US: Syria's Assad govt. running low on money


Syrians walk past a checkpoint manned by rebels in the northern city of Aleppo today. A commercial hub and home to 2.5 million people, Syria's second city Aleppo has become a new front in the country's 16-month uprising, after being largely excluded from the violence.


Bulent Kilic

United States officials said Friday that President Bashar al-Assad's regime is running out of cash.

Sources at the US Treasury and the State Department told CBS News that Syria is having problems finding a source to print its currency.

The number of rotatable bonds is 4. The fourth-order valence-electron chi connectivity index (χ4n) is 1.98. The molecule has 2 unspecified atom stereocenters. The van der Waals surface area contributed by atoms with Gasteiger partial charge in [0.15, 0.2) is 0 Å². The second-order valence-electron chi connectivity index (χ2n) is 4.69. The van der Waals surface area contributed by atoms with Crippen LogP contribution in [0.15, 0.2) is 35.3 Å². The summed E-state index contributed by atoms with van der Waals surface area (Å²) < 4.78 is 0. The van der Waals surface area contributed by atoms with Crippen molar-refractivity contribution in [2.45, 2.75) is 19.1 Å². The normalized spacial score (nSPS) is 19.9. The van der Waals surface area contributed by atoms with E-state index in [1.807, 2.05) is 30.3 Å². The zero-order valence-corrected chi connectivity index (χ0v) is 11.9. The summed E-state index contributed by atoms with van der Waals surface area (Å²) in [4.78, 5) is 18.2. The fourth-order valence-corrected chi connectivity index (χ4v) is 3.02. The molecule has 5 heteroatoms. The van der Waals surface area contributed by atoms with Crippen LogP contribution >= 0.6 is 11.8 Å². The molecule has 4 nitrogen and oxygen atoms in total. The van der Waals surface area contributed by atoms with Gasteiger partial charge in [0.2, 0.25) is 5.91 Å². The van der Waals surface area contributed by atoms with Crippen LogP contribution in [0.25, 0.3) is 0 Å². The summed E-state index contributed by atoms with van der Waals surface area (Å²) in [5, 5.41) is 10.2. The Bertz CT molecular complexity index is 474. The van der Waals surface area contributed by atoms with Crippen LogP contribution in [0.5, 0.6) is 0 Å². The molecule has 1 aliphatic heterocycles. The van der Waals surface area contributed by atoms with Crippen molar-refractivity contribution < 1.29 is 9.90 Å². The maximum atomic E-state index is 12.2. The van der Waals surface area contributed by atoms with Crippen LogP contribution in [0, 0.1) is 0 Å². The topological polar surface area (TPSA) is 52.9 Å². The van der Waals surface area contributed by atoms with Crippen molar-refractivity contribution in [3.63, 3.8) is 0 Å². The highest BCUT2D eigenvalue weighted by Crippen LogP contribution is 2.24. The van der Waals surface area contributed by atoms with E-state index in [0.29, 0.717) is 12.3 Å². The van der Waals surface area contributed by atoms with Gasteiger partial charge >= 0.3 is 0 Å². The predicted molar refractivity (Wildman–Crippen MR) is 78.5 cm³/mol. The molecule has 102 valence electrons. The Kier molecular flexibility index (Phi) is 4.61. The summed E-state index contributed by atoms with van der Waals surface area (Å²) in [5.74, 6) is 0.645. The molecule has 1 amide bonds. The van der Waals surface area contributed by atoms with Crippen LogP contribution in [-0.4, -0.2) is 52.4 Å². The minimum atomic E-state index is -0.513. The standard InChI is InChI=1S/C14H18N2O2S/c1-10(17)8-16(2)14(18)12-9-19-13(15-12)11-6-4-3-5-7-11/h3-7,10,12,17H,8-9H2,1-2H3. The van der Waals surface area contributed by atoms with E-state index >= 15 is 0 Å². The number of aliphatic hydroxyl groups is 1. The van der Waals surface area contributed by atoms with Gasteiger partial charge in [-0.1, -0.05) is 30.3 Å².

They estimate Assad has spent about half of Syria's sovereign wealth fund, which two years ago was estimated at some $5 billion, CBS wrote.

The news comes amid reports that Syria's military is gearing up for a massive military strike on the city of Aleppo, which the international community fears could turn into a massacre.

More from GlobalPost: Syria: UN and US fear massacre in Aleppo

On Friday, United Nations Secretary-General Ban Ki-moon warned Syria not to use chemical weapons "under any circumstances," according to Reuters, citing threats from Assad.

European Union sanctions, spearheaded by the US, have crippled Syria's ability to find banking partners and put economic pressure on the government.

More from GlobalPost: White House warns of massacre plans for Syria's Aleppo